Open Access Research article

Hydrocortisone concentration influences time to clinically significant healing of acute inflammation of the ocular surface and adnexa – results from a double-blind randomized controlled trial

Nikolay Sergiyenko1, Ludmila Sukhina2, Pavel Bezdetko3, Yuriy Kovalenko4, Nikolai Nikitin5, Matthias Merzbacher6, Dorothea Groß7* and Ralf Kohnen89

Author Affiliations

1 Kiev City Ophthalmological Hospital, Kiev, Kharkov, Ukraine

2 Donetsk City Clinical Hospital, Donetsk, Ukraine

3 Department of Ophthalmology, Kharkov District Clinical Hospital, Kharkov, Ukraine

4 C Girshman Clinical City Hospital, Kharkov, Ukraine

5 RUSSLAN Clinical Research Ltd, North Humberside, UK

6 RPS Research Germany GmbH, Nuremberg, Germany

7 URSAPHARM Arzneimittel GmbH, Saarbrücken, Germany

8 ReSearch Pharmaceutical Services, Inc, Fort Washington, PA, USA

9 Psychology Department, University of Erlangen-Nuremberg, Nuremberg, Germany

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BMC Ophthalmology 2014, 14:64  doi:10.1186/1471-2415-14-64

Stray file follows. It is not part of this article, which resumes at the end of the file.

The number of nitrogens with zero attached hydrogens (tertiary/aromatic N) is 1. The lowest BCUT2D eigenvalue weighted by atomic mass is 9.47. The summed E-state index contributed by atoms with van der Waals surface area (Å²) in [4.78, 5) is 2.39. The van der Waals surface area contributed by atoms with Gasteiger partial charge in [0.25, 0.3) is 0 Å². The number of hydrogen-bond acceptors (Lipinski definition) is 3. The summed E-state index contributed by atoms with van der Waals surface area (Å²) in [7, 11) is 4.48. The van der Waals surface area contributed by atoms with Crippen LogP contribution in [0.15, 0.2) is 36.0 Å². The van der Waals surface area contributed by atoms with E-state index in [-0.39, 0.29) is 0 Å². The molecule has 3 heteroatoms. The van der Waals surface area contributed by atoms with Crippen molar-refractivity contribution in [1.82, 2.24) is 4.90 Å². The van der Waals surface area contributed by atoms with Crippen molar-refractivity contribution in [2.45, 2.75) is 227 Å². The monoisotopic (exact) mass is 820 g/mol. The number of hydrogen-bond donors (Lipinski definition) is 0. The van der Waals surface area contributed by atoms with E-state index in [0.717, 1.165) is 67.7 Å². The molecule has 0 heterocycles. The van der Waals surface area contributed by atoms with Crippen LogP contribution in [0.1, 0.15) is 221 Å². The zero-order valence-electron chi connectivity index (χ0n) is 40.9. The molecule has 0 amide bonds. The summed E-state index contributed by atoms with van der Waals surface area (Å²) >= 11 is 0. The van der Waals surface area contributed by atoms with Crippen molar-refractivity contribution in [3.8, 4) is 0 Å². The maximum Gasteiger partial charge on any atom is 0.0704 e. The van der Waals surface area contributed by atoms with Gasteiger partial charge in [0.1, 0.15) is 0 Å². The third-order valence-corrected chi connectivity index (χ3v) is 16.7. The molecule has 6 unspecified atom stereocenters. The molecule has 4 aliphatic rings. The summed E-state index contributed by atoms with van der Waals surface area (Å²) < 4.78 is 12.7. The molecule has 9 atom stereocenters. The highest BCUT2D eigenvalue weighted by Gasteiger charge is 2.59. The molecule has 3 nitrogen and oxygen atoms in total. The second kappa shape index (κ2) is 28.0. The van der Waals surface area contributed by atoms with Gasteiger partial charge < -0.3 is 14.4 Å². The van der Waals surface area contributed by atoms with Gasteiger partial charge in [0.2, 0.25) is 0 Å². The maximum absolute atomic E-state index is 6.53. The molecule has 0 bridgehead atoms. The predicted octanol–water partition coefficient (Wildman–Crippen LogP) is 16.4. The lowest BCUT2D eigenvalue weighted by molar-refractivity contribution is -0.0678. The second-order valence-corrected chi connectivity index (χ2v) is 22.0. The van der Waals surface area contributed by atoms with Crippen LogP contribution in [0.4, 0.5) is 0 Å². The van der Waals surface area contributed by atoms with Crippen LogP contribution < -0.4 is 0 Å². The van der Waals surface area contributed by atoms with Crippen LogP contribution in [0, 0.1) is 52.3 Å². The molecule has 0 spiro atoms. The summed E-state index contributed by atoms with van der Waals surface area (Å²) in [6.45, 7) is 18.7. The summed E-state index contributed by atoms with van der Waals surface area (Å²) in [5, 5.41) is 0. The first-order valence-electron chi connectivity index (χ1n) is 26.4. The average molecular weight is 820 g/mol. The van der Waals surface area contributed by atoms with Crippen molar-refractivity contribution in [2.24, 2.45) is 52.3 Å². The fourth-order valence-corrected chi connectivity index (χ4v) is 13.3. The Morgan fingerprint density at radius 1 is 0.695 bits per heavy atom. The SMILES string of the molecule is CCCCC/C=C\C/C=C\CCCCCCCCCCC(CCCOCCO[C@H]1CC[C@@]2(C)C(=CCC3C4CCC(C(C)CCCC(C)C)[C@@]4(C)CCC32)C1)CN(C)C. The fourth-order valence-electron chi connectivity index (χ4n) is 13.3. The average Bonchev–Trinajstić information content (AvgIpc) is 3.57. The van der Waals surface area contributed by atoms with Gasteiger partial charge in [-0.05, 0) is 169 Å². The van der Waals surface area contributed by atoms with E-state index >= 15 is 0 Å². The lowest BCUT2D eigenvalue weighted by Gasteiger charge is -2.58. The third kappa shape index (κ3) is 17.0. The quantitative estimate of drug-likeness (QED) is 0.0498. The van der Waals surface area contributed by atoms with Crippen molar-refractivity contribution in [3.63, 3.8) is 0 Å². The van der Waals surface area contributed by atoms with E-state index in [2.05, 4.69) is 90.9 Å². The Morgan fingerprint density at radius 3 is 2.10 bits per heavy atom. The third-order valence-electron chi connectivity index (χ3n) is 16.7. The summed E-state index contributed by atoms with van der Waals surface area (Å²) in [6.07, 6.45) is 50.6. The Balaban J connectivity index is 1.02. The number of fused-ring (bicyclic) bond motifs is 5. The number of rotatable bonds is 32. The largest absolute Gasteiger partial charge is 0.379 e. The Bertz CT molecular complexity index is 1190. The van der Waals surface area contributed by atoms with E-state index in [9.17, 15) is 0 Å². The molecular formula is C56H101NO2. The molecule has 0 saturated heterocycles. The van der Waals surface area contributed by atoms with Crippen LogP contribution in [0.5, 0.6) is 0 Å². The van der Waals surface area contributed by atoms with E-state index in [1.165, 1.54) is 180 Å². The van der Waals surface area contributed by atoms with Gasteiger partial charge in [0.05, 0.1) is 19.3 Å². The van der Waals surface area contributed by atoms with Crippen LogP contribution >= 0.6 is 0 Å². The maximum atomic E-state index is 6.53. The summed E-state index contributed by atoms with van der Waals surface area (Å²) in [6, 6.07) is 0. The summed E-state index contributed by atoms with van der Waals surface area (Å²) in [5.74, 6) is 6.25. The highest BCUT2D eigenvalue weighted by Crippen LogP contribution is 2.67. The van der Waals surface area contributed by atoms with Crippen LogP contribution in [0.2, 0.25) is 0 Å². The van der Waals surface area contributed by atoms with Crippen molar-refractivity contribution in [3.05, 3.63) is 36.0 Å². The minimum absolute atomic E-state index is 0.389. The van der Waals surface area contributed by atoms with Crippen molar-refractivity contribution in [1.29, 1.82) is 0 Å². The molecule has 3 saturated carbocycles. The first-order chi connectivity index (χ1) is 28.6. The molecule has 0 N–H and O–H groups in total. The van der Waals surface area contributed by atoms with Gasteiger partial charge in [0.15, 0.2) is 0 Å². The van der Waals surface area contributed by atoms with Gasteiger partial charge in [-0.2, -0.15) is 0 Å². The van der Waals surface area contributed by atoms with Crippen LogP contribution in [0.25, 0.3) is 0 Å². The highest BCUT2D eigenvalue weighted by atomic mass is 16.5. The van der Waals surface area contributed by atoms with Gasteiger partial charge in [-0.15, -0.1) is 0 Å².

Published: 10 May 2014



The efficacy of topical ophthalmic corticosteroids depends upon small modifications in preparations, such as drug concentration.

The aim of this study was to confirm that hydrocortisone acetate (HC-ac) ophthalmic ointments of 2.5% and 1% are more effective than a 0.5% eye ointment.


In this randomized, double-blind, placebo-controlled, parallel-group clinical study, the change of signs and symptoms of acute inflammation of the ocular surface and adnexa was evaluated in 411 subjects.


Median time to clinically relevant response as estimated by 50% reduction in clinical signs and symptoms (CSS) total score over the entire trial was similar for subjects treated with HC-ac 2.5% (73.5 h) and for subjects treated with HC-ac 1.0% (67.7 h) and was considerably and significantly longer for subjects treated with HC-ac 0.5% (111.8 h) [p < 0.001 for both dosages]. All trial medications were safe and well tolerated.


Hydrocortisone acetate 2.5% and Hydrocortisone acetate 1% eye ointments are efficacious and safe treatments for acute inflammations of the ocular surface or adnexa, and showed significantly better efficacy than a control group treated with Hydrocortisone acetate 0.5% therapy.

Trial registration

Current Controlled Trials ISRCTN15464650.

Ophthalmic corticosteroids; Hydrocortisone acetate; Ocular surface; Adnexa; Acute inflammation; Clinical study; Eye ointment; Adaptive design; Treatment outcome